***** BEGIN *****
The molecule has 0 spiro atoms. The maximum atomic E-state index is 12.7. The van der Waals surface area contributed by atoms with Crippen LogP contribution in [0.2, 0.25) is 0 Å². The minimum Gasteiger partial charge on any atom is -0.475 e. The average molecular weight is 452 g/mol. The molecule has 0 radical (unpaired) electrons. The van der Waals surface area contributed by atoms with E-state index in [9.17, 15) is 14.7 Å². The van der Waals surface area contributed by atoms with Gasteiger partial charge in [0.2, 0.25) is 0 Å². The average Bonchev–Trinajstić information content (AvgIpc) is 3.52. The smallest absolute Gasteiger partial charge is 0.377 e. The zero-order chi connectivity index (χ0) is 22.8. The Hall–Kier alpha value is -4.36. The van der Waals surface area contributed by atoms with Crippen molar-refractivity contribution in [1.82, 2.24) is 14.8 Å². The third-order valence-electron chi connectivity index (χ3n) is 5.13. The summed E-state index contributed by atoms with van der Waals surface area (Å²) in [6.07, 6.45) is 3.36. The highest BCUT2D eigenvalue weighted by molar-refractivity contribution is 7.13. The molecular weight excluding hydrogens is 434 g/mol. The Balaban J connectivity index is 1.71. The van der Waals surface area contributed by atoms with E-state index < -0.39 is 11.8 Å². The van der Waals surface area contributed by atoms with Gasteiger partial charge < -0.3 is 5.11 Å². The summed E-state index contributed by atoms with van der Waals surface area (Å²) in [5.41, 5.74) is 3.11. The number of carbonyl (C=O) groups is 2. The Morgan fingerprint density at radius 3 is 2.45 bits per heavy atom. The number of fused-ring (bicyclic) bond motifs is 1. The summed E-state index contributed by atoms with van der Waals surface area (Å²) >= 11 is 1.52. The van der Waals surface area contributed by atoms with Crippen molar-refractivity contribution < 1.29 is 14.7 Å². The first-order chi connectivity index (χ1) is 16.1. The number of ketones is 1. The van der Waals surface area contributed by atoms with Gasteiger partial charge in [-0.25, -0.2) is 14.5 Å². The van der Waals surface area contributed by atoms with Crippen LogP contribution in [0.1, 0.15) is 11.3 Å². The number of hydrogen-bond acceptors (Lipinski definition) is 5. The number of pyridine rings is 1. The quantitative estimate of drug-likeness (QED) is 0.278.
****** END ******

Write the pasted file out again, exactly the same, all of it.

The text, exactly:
The molecule has 0 spiro atoms. The maximum atomic E-state index is 12.7. The van der Waals surface area contributed by atoms with Crippen LogP contribution in [0.2, 0.25) is 0 Å². The minimum Gasteiger partial charge on any atom is -0.475 e. The average molecular weight is 452 g/mol. The molecule has 0 radical (unpaired) electrons. The van der Waals surface area contributed by atoms with E-state index in [9.17, 15) is 14.7 Å². The van der Waals surface area contributed by atoms with Gasteiger partial charge in [0.2, 0.25) is 0 Å². The average Bonchev–Trinajstić information content (AvgIpc) is 3.52. The smallest absolute Gasteiger partial charge is 0.377 e. The zero-order chi connectivity index (χ0) is 22.8. The Hall–Kier alpha value is -4.36. The van der Waals surface area contributed by atoms with Crippen molar-refractivity contribution in [1.82, 2.24) is 14.8 Å². The third-order valence-electron chi connectivity index (χ3n) is 5.13. The summed E-state index contributed by atoms with van der Waals surface area (Å²) in [6.07, 6.45) is 3.36. The highest BCUT2D eigenvalue weighted by molar-refractivity contribution is 7.13. The molecular weight excluding hydrogens is 434 g/mol. The Balaban J connectivity index is 1.71. The van der Waals surface area contributed by atoms with E-state index < -0.39 is 11.8 Å². The van der Waals surface area contributed by atoms with Gasteiger partial charge < -0.3 is 5.11 Å². The summed E-state index contributed by atoms with van der Waals surface area (Å²) in [5.41, 5.74) is 3.11. The number of carbonyl (C=O) groups is 2. The Morgan fingerprint density at radius 3 is 2.45 bits per heavy atom. The number of fused-ring (bicyclic) bond motifs is 1. The summed E-state index contributed by atoms with van der Waals surface area (Å²) >= 11 is 1.52. The van der Waals surface area contributed by atoms with Crippen molar-refractivity contribution < 1.29 is 14.7 Å². The first-order chi connectivity index (χ1) is 16.1. The number of ketones is 1. The van der Waals surface area contributed by atoms with Gasteiger partial charge in [-0.25, -0.2) is 14.5 Å². The van der Waals surface area contributed by atoms with Crippen LogP contribution in [0.1, 0.15) is 11.3 Å². The number of hydrogen-bond acceptors (Lipinski definition) is 5. The number of pyridine rings is 1. The quantitative estimate of drug-likeness (QED) is 0.278.